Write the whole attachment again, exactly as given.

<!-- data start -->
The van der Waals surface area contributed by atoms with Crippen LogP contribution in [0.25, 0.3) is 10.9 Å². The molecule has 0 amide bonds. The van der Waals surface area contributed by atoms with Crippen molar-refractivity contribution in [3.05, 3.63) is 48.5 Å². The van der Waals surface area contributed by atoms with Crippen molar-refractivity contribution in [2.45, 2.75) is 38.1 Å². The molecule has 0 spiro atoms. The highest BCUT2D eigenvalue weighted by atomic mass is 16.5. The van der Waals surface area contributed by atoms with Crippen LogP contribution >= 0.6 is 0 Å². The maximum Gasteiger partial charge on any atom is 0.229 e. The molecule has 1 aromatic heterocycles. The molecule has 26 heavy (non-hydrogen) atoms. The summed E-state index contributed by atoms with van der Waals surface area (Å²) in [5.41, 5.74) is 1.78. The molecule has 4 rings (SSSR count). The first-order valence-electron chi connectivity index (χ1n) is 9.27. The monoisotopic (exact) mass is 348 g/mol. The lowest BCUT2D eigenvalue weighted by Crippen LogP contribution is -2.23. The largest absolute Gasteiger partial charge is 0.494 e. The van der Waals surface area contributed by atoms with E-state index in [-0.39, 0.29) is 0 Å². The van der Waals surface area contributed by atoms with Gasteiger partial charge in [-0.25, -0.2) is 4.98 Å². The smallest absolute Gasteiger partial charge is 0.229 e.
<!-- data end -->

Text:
The van der Waals surface area contributed by atoms with Crippen LogP contribution in [0.25, 0.3) is 10.9 Å². The molecule has 0 amide bonds. The van der Waals surface area contributed by atoms with Crippen molar-refractivity contribution in [3.05, 3.63) is 48.5 Å². The van der Waals surface area contributed by atoms with Crippen molar-refractivity contribution in [2.45, 2.75) is 38.1 Å². The molecule has 0 spiro atoms. The highest BCUT2D eigenvalue weighted by atomic mass is 16.5. The van der Waals surface area contributed by atoms with Crippen LogP contribution >= 0.6 is 0 Å². The maximum Gasteiger partial charge on any atom is 0.229 e. The molecule has 1 aromatic heterocycles. The molecule has 26 heavy (non-hydrogen) atoms. The summed E-state index contributed by atoms with van der Waals surface area (Å²) in [5.41, 5.74) is 1.78. The molecule has 4 rings (SSSR count). The first-order valence-electron chi connectivity index (χ1n) is 9.27. The monoisotopic (exact) mass is 348 g/mol. The lowest BCUT2D eigenvalue weighted by Crippen LogP contribution is -2.23. The largest absolute Gasteiger partial charge is 0.494 e. The van der Waals surface area contributed by atoms with E-state index in [-0.39, 0.29) is 0 Å². The van der Waals surface area contributed by atoms with Gasteiger partial charge in [-0.25, -0.2) is 4.98 Å². The smallest absolute Gasteiger partial charge is 0.229 e.